Environments for School-Age Children;
- Strengthen their relationships with
USDA, the American School Food Service Association, and NFSMI to provide
leadership in implementing this research agenda.
- Host an annual national forum to
facilitate and support the exchange of ideas;
- Facilitate these activities through
print, radio, television, and Internet media; and
- Offer internships and practica that
provide practical opportunities for undergraduate and graduate students in
the area of environmental impacts on food choices and eating habits of
school-age children in concert with the students' academic
- Researchers could pursue funds from
private foundations that will be used for new research initiatives in this
- There should be increased publishing
of current research in existing journals.
It is clear that changes in
eating environments can have profound effects on children's behaviors. These
findings can be useful for those individuals involved in changing food choices
in a more healthful direction. In the early 1990s, healthful eating was directed
at altering food products and altering children's attitudes and behavior.
Altering the school environment by manipulating physical and social dimensions
is a very inexpensive and simple alternative that needs to be better understood.
Results of this conference can provide meaningful direction to practitioners
actively involved with feeding our nation's children.
Further, those actively
engaged with public policy issues now have a standard upon which to base their
platforms. More work is needed to support specific guidelines and
This conference was the
initial step in the formulation of a framework to guide the research in this
area. Additional research focused on specific issues will be the logical next
step. However, the interest and enthusiasm brought to the conference by
participants indicated the existence of a core group of researchers and
practitioners who can champion the movement.
The authors wish to thank
USDA for sponsoring the conference and the following participants for their time
and efforts: David Levitsky, Cornell University; Nadine Mann, East Baton Rouge
Parish (Louisiana) School District; Bernestine McGee, Louisiana Southern
University; Deborah Carr and Mary Kay Meyer, National Food Service Management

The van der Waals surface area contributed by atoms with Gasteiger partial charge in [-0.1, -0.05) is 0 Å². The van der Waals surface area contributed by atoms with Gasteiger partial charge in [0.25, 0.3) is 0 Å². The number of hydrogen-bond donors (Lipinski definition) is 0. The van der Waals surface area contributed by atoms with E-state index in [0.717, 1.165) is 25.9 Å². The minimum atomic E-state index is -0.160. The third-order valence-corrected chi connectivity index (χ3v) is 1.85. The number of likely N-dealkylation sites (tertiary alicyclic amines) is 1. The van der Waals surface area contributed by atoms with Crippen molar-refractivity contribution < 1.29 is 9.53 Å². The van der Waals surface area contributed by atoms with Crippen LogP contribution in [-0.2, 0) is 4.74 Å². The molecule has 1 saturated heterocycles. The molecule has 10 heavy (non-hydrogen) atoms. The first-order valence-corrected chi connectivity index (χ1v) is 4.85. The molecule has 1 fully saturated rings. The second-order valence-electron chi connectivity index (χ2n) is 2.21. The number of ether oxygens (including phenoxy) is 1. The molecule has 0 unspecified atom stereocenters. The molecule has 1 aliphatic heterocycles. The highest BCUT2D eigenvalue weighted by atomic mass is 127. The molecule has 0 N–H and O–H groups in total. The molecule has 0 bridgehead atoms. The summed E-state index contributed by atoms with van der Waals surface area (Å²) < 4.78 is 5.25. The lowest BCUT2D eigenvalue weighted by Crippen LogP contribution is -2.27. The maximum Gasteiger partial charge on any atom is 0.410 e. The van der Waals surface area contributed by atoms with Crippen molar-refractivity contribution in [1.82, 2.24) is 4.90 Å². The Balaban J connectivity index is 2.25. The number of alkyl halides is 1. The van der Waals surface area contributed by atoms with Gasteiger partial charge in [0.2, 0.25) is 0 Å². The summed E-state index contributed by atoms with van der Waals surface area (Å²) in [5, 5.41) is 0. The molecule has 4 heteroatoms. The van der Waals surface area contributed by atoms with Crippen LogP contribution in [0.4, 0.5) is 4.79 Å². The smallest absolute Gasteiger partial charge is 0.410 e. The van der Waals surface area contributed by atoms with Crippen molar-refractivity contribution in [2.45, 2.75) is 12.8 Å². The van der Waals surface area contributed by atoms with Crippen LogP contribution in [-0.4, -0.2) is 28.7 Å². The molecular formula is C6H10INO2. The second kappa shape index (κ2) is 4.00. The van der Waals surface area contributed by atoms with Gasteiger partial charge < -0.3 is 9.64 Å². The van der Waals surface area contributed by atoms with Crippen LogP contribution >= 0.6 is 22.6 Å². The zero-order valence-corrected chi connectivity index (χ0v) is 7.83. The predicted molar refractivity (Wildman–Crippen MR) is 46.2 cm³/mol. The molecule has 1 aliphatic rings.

Institute; Louise Lapeze, USDA; Leann Birch, Martha Conklin, David Cranage,
Geoffrey Godbey, Carolyn Lambert, and Sara Parks, The Pennsylvania State
University; Marcia Smith, Polk County Schools, Florida; Kweethai Neill, Sam
Houston State University; Tom McGlinchy, The School District of Philadelphia,
Pennsylvania; David Metzen, The School District of St. Paul, Minnesota; Vivian
Pilant, South Carolina Department of Education; Alfonse Sanchez, Texas Tech
University; Susan Johnson, University of Colorado Health Sciences Center; Leslie
Lytle, University of Minnesota; and Janice Dodds, University of North Carolina
at Chapel Hill.
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Peter L. Bordi is
assistant professor, School of Hotel, Restaurant, and Recreation Management, The
Pennsylvania State University, University Park, PA. John E. Park is
associate director, Management Development Programs and Services, The
Pennsylvania State University, University Park, PA. Shirley Watkins is
former undersecretary for Food and Nutrition Services, U.S. Department of
Agriculture, and food and nutrition strategic business consultant, Silver
Spring, MD. Dorothy Caldwell is nutrition consultant and former special
assistant to the undersecretary of agriculture, Food and Nutrition Service, U.S.
Department of Agriculture. Cynthia A. DeVitis is research assistant,
School of Hotel, Restaurant, and Recreational Management, The Pennsylvania State
University, University Park, PA.